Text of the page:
“It’s a big challenge,” he said.

Menéndez treads the political waters carefully – some say too carefully – to push global issues that impact not just Hispanics but a broader range of constituents, from banking regulation to transportation funding to foreign relation. And while that has helped raise his profile in the Democratic Party, and made him popular in New Jersey, it has ruffled feathers among some Hispanics who view him as their only voice in the Senate.

“He’s mostly an obstacle ,” said a Hispanic political analyst who, like others, did not want to be quoted criticizing the senator. “Who just wants to impose the Democratic Party on the community.”

Menéndez argues that in promoting the Democratic Party agenda in the Senate, he is in fact promoting issues that affect Hispanics. And even if it might not be visible on the outside, Menéndez says he does work behind the scenes to make fellow party members have a better understanding of the community and to give Hispanics access to key policy makers they otherwise would not have had.

More recently, the usually behind-the-scenes political player came out to publicly rally for immigration reform. Menéndez, along with Vermont Sen. Patrick Leahy, introduced the Comprehensive Immigration Reform Act of 2010, which if passed would grant amnesty to undocumented immigrants.

One area where Menéndez said he did all he could to help Hispanics was using his position as chairman of the DSCC to cultivate a new generation of Latino politicians to run for Senate. But, he said, there were too many hurdles that blocked his success.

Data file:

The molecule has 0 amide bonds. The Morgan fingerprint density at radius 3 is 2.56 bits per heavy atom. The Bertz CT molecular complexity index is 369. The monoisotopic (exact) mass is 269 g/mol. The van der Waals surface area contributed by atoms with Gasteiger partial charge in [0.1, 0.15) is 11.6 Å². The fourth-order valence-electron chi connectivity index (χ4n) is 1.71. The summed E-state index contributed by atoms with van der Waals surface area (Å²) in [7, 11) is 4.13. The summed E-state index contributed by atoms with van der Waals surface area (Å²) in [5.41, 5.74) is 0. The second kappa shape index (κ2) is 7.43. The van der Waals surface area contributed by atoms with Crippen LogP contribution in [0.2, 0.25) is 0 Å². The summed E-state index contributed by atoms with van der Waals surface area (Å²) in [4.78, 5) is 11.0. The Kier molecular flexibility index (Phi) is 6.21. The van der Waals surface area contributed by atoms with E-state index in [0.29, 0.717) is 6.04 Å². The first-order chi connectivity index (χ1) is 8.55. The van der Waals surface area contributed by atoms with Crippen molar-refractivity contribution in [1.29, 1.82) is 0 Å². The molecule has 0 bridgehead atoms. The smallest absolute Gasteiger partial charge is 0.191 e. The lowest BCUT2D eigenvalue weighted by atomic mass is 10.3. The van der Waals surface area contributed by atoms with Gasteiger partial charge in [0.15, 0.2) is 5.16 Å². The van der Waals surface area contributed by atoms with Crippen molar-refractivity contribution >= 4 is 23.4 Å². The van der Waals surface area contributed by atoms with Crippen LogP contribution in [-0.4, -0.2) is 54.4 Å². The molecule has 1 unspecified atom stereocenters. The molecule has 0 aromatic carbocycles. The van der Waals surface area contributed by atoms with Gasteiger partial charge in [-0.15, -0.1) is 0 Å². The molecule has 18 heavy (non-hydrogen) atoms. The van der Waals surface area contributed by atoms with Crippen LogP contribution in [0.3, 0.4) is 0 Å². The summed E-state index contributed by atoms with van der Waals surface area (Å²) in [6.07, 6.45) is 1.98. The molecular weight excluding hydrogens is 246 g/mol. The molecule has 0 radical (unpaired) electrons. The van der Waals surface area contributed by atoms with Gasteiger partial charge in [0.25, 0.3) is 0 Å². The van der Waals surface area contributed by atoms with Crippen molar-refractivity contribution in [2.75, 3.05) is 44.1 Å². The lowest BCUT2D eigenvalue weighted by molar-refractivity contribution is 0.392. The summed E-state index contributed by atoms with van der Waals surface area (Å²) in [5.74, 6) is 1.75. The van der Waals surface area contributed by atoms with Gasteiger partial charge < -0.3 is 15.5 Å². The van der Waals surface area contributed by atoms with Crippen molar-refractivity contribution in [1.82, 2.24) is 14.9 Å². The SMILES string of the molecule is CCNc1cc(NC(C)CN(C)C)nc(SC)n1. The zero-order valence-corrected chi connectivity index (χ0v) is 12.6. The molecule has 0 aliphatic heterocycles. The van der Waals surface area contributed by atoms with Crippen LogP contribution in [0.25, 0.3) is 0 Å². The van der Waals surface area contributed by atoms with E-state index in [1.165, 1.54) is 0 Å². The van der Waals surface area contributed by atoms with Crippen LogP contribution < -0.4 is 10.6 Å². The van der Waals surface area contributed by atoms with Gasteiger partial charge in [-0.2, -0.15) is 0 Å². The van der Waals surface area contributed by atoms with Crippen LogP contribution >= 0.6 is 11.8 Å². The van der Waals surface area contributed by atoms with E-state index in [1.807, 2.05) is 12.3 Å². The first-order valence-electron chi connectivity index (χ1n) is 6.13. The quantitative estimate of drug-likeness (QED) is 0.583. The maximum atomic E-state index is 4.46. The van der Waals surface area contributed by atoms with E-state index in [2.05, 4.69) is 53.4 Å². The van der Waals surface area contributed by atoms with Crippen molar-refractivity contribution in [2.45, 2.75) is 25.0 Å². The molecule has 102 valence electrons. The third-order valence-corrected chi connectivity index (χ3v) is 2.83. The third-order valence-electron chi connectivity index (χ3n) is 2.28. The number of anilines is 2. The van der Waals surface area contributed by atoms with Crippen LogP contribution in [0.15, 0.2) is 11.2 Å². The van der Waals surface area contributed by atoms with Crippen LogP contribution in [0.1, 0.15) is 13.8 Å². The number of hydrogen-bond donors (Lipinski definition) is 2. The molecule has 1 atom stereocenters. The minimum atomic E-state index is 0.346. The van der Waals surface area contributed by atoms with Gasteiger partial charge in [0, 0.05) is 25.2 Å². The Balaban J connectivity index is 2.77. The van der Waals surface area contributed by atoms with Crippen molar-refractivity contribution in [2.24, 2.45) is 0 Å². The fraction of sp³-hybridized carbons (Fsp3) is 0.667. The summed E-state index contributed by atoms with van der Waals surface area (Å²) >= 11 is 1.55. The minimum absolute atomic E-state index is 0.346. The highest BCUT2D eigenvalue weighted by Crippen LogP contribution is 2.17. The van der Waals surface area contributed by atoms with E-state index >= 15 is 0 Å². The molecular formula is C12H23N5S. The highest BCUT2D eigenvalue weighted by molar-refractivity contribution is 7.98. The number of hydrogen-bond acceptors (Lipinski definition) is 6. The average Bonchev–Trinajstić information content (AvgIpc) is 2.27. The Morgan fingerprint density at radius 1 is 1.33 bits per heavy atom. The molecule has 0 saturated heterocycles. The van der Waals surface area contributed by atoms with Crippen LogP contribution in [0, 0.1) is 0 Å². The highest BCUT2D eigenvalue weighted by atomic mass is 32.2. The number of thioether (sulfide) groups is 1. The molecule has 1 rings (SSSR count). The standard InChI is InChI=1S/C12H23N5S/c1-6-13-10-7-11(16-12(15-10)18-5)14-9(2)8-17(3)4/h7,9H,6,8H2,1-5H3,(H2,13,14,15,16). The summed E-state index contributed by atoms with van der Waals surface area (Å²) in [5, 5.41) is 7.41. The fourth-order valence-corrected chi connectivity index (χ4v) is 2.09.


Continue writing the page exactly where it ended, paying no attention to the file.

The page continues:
Many local and state elected officials, he said, had not elevated themselves into the kind of popular statewide figures needed to be viable candidates. Many had made few, if any, donations to political candidates, a necessary step to cultivate support. And some prominent Latinos wanted to focus on their business rather than step into the minefield of national politics.

“It takes an enormous amount of money to be elected to statewide office,” he said. “I’m trying to get the (Latino) community to be engaged on the giving side. The question of political giving is relatively new to them.”

There is only one Hispanic senate candidate running for office, Republican candidate Marco Rubio in Florida. And obviously, Menéndez had no hand in grooming Rubio. Next month, he plans to step  to give up his chairmanship of the Democratic Senatorial Campaign Committee to focus on his reelection bid.

"I've spent a lot of time campaigning for Latino candidates, and speaking to groups across the county to have them understand our role, the importance of the electoral process," he said. "Public policy has a real affect on their lives...Greater participation is important to us. We have to try and nurture that work with groups and build a foundation for a growing cadres of individuals."